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In Australia, COVID-19 intervention policies centred on strict travel restrictions and limits to gathering size, which persisted in an elimination mode until the introduction of the Delta variant of SARS-CoV-2. While effective at preventing transmission of the virus, these policies accrued enormous economic, social, and human costs. While it is clear that the distributions of these costs were not uniform in the population, characterising this inequity is a challenge. In this talk I will discuss two studies in which the distribution of these impacts was measured through surrogate indicators (travel rates and home internet usage) and examined as functions of socioeconomic factors. I will then describe an agent-based modelling framework that my team is currently developing in order to simulate the behavioural response to interventions. Our eventual goal is to simulate these responses in a way that provides estimates of impact, not only in terms of directly measurable quantities (such as travel rates), but also in terms of more elusive values such as the level of autonomy an individual gives up to avoid or negate infection risk.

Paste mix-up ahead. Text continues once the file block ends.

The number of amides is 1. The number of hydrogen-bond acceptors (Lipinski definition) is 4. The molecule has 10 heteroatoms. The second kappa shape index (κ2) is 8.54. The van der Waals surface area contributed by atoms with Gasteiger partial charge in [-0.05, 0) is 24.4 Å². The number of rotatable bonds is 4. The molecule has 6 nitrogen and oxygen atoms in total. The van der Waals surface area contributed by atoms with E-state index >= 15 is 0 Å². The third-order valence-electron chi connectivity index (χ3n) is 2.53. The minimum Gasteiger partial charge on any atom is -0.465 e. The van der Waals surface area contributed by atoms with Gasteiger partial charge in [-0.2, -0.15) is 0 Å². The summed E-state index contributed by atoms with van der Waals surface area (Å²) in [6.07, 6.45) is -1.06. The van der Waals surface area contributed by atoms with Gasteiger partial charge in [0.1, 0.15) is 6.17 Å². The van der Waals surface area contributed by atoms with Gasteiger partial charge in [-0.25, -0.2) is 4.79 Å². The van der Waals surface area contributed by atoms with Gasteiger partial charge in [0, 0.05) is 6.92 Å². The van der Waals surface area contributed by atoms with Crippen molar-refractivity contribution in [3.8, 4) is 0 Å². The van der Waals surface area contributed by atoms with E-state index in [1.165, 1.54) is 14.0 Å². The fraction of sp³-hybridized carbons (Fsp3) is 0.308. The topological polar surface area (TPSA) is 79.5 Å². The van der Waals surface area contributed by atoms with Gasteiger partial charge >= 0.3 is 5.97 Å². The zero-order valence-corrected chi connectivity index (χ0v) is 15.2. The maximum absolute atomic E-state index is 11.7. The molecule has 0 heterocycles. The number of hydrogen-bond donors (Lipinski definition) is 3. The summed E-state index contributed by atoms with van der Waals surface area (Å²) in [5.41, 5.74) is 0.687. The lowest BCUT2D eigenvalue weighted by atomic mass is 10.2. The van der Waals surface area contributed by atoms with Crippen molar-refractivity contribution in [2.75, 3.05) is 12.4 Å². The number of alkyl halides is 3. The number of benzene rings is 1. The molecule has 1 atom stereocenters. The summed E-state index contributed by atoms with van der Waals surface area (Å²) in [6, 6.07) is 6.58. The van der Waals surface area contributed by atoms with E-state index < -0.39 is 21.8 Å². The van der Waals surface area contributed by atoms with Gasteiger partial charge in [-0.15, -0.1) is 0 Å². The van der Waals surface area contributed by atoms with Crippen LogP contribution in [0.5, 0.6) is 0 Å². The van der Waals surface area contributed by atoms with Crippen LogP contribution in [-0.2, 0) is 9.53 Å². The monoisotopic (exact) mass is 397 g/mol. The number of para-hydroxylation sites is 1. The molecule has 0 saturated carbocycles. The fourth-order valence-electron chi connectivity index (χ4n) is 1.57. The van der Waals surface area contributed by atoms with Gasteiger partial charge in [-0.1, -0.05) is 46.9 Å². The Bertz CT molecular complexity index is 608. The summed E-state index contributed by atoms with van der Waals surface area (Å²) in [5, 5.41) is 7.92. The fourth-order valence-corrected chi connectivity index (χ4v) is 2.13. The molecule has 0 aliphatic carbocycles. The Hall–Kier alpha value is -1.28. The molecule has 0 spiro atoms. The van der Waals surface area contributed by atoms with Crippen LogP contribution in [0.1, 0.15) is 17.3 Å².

Related publications: Chang et al. Modelling transmission and control of the COVID-19 pandemic in Australia. Nature communications. 2020 Nov 11;11(1):5710.
Golding N, Shearer FM, Moss R, Dawson P, Liu D, Ross JV, Hyndman R, Zachreson C, Geard N, McVernon J, Price DJ. Estimating temporal variation in transmission of SARS-CoV-2 and physical distancing behaviour in Australia. Doherty Institute. 2020 Jul 17.
Zachreson et al. Mapping home internet activity during COVID-19 lockdown to identify occupation related inequalities. Scientific reports. 2021 Oct 26;11(1):21054.